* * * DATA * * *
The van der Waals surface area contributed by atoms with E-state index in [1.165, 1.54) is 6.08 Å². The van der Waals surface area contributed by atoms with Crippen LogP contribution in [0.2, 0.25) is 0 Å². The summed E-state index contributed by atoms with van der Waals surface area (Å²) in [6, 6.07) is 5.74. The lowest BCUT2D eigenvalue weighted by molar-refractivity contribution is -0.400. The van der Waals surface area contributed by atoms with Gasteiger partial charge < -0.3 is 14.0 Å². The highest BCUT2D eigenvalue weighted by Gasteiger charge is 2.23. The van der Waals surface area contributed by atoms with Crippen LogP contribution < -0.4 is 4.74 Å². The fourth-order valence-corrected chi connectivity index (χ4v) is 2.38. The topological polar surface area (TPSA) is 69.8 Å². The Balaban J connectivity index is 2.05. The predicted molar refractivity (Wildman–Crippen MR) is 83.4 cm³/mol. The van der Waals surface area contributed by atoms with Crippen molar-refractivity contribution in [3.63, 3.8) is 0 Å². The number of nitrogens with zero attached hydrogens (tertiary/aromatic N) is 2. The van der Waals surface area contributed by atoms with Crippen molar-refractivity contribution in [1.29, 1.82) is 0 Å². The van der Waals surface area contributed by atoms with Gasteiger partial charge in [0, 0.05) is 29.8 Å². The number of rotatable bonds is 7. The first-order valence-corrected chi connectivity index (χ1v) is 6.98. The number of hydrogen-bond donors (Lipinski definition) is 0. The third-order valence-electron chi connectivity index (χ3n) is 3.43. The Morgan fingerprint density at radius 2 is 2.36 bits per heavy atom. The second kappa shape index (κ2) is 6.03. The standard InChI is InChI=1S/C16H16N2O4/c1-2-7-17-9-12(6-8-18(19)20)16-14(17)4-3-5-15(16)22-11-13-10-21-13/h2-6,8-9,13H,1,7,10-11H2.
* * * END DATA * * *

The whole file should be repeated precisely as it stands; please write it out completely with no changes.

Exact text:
The van der Waals surface area contributed by atoms with E-state index in [1.165, 1.54) is 6.08 Å². The van der Waals surface area contributed by atoms with Crippen LogP contribution in [0.2, 0.25) is 0 Å². The summed E-state index contributed by atoms with van der Waals surface area (Å²) in [6, 6.07) is 5.74. The lowest BCUT2D eigenvalue weighted by molar-refractivity contribution is -0.400. The van der Waals surface area contributed by atoms with Gasteiger partial charge < -0.3 is 14.0 Å². The highest BCUT2D eigenvalue weighted by Gasteiger charge is 2.23. The van der Waals surface area contributed by atoms with Crippen LogP contribution < -0.4 is 4.74 Å². The fourth-order valence-corrected chi connectivity index (χ4v) is 2.38. The topological polar surface area (TPSA) is 69.8 Å². The Balaban J connectivity index is 2.05. The predicted molar refractivity (Wildman–Crippen MR) is 83.4 cm³/mol. The van der Waals surface area contributed by atoms with Crippen molar-refractivity contribution in [3.63, 3.8) is 0 Å². The number of nitrogens with zero attached hydrogens (tertiary/aromatic N) is 2. The van der Waals surface area contributed by atoms with Crippen molar-refractivity contribution in [1.29, 1.82) is 0 Å². The van der Waals surface area contributed by atoms with Gasteiger partial charge in [0, 0.05) is 29.8 Å². The number of rotatable bonds is 7. The first-order valence-corrected chi connectivity index (χ1v) is 6.98. The number of hydrogen-bond donors (Lipinski definition) is 0. The third-order valence-electron chi connectivity index (χ3n) is 3.43. The Morgan fingerprint density at radius 2 is 2.36 bits per heavy atom. The second kappa shape index (κ2) is 6.03. The standard InChI is InChI=1S/C16H16N2O4/c1-2-7-17-9-12(6-8-18(19)20)16-14(17)4-3-5-15(16)22-11-13-10-21-13/h2-6,8-9,13H,1,7,10-11H2.